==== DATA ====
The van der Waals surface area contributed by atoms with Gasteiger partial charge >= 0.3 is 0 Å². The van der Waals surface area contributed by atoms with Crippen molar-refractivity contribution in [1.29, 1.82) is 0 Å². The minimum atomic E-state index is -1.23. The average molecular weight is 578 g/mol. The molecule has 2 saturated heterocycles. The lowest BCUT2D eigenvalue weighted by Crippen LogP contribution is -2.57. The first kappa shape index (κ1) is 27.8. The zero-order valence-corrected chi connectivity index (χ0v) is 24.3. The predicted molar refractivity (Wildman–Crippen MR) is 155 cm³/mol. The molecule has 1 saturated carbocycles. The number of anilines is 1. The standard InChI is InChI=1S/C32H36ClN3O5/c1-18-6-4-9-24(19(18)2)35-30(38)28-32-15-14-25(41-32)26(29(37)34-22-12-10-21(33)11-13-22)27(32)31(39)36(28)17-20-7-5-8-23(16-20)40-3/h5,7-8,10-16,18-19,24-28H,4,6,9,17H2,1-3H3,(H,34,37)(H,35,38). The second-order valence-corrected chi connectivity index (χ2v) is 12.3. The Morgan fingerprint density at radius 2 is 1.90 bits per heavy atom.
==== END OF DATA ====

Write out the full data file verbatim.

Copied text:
The van der Waals surface area contributed by atoms with Gasteiger partial charge >= 0.3 is 0 Å². The van der Waals surface area contributed by atoms with Crippen molar-refractivity contribution in [1.29, 1.82) is 0 Å². The minimum atomic E-state index is -1.23. The average molecular weight is 578 g/mol. The molecule has 2 saturated heterocycles. The lowest BCUT2D eigenvalue weighted by Crippen LogP contribution is -2.57. The first kappa shape index (κ1) is 27.8. The zero-order valence-corrected chi connectivity index (χ0v) is 24.3. The predicted molar refractivity (Wildman–Crippen MR) is 155 cm³/mol. The molecule has 1 saturated carbocycles. The number of anilines is 1. The standard InChI is InChI=1S/C32H36ClN3O5/c1-18-6-4-9-24(19(18)2)35-30(38)28-32-15-14-25(41-32)26(29(37)34-22-12-10-21(33)11-13-22)27(32)31(39)36(28)17-20-7-5-8-23(16-20)40-3/h5,7-8,10-16,18-19,24-28H,4,6,9,17H2,1-3H3,(H,34,37)(H,35,38). The second-order valence-corrected chi connectivity index (χ2v) is 12.3. The Morgan fingerprint density at radius 2 is 1.90 bits per heavy atom.